An Appellate Review of Insurance and Indemnity Clauses in a Commercial Lease
In an article from January 2015, we cautioned landlords and tenants to pay particular attention to the interplay of insurance and indemnity clauses in a commercial lease as a result of the Superior Court of Justice's surprising decision in Deslaurier Custom Cabinets Inc. v. 1728106 Ontario Inc. This decision held the landlord responsible for damage to the tenant's property caused by fire, a peril against which the tenant specifically contracted to insure.
On April 4, 2016 the case was overturned on appeal. Justice Cronk, writing for the Court of Appeal, held that the motions judge's failure to apply applicable jurisprudence constituted an error of law, and the effect of the tenant's covenant to insure was to presumptively fix the tenant, rather than the landlord, with responsibility for the tenant's losses.
Insurance and indemnity clauses determine the allocation of risk between the parties in the event of damage and destruction. The tenant commenced an action against the landlord for damages to its property and its business interruption losses for approximately $4.1 million (the amount over and above the tenant's insurance coverage). The landlord brought a summary judgment motion and the tenant brought a cross-motion to determine who assumed the risk of damage resulting from the fire.
Despite the tenant contractually undertaking to obtain insurance against "all risks of loss or damage to the tenant's property" and "against the risk of damage to the tenant's property within the Premises caused by fire", the motions judge arrived at an unexpected result: the landlord was responsible. The motions judge failed to give effect to the parties' agreed allocation of risk. Instead the motion judge held that the tenant's covenant to insure was limited by other express provisions in the lease.
The Court of Appeal overturned the motion judge's decision. "The motions judge was obliged to presumptively interpret the tenant's insurance covenant in a manner that gave effect to the parties' agreed allocation of risk. Only then would the issue arise as to whether this presumption was rebutted by other provisions of the Lease."
The motions judge's failure to deal directly with the parties' agreed allocation of risk flowed from her interpretation of the meaning of the word "Premises". After considering how the term was used in other sections of the lease, the motions judge held that the reference to "Premises" in the landlord's indemnity covenant must refer to something more than the rentable area; otherwise, in the motion judge's view the landlord would be indemnifying the tenant for something in which it did not have an interest. In our previous article, we questioned whether the motion judge considered the tenant's leasehold interest as an interest the tenant had which was capable of indemnification by the landlord. Similarly, the Court of Appeal noted that contrary to the motion judge's implied finding that the tenant has no interest under the lease in the space rented to it, "the Tenant has a leasehold interest in the ‘Premises', namely, the contractual right to the exclusive use and occupation of the rented space during the term of the Lease and any renewals thereof."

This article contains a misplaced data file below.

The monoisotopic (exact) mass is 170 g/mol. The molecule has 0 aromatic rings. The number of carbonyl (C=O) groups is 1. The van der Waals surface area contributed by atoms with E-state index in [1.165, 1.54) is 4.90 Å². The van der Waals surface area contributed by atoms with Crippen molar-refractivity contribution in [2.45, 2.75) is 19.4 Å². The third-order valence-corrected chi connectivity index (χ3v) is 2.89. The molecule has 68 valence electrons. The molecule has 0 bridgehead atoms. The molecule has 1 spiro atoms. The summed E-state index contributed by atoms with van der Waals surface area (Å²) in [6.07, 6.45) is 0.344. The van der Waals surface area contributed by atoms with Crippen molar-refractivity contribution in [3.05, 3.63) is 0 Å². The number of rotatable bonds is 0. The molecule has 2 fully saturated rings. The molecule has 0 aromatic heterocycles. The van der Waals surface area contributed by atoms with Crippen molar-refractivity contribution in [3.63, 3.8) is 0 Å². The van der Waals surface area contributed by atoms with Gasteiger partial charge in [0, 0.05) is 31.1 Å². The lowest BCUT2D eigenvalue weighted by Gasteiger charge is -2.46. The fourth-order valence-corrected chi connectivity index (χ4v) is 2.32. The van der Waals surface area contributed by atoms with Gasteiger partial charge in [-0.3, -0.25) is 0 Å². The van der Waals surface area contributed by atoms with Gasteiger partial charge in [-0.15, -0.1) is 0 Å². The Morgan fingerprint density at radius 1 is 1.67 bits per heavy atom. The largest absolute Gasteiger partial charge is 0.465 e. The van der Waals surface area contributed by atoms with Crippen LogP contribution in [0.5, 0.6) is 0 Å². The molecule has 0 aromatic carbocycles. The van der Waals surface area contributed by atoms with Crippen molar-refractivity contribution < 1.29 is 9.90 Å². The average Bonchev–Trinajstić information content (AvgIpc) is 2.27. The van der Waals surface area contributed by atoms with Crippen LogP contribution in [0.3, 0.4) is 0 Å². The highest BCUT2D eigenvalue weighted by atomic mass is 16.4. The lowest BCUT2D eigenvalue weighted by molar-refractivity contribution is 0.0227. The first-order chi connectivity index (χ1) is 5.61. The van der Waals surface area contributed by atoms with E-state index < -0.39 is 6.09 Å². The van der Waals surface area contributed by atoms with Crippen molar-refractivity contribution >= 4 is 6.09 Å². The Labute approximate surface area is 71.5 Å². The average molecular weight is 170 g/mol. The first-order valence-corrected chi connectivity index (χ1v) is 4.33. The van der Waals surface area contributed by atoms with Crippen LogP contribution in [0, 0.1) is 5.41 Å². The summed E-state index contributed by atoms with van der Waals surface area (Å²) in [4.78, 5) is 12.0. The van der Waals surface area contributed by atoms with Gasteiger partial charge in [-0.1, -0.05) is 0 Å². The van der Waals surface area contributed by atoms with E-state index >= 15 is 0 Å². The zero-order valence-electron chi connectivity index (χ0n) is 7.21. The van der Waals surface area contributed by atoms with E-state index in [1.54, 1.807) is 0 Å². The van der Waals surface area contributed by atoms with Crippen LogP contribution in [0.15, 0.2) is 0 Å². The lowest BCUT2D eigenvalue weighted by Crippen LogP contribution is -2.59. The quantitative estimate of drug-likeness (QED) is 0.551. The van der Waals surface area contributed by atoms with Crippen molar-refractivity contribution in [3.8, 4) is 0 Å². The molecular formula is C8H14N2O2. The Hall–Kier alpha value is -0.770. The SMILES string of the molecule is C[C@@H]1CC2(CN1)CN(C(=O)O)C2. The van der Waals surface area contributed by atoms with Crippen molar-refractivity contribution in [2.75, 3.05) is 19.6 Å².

The Court of Appeal relied on the reasoning in the case of Lincoln Canada Services LP v. First Gulf Design Build Inc. to read the landlord's indemnity covenant and the tenant's insurance covenant together, such that the parties intended the landlord to be exempt from liability for the specific matters that were to be insured against by the tenant. The reasoning in Lincoln is as follows:
i. the tenant was obliged to obtain the specific insurance required by its insurance covenant;
ii. the tenant had to look to its own insurer for any damage that was the subject of the tenant's insurance obligation, whether or not caused by negligence, and the tenant and its insurer were restricted from claiming against the landlord for recovery of such damage;
iii. if the landlord's negligence caused any damage against which the tenant was not required to insure, the landlord was obliged to indemnify the tenant for such damage; and
iv. apart from negligence, the landlord had no liability to the tenant for any damage listed in the landlord's indemnity covenant, whether or not the tenant had to insure for such damage.
The Court of Appeal applied the above reasoning to hold the tenant to its contractual bargain: it assumed responsibility for the risk of loss or damage to its own property caused by fire. The landlord only indemnified the tenant for risks against which the tenant was not required to insure (i.e. for risks other than loss or damage caused by fire). This interpretation also protects the landlord from negligence claims where the tenant specifically agreed to insure against an underlying risk, such as fire. Finally, this interpretation confines the scope of the term "Premises" to the agreed definition of that term under the Lease."
In our view, the Court of Appeal rightly concluded that the Tenant was required to insure against the very risk that materialized:loss or damage to its property by fire. The Landlord and Tenant were ultimately held to their bargain. The Tenant was underinsured for its loss, and it was unjust to shift the remainder of its loss to the Landlord. This case, and its treatment by the courts is a warning to landlords and tenants to ensure they understand the interplay and relationship of the insurance and indemnity clauses contained in their leases in order to avoid an unexpected result.
 2007 CanLii 45712 (Ont. SCJ), aff'd 2008 ONCA 528.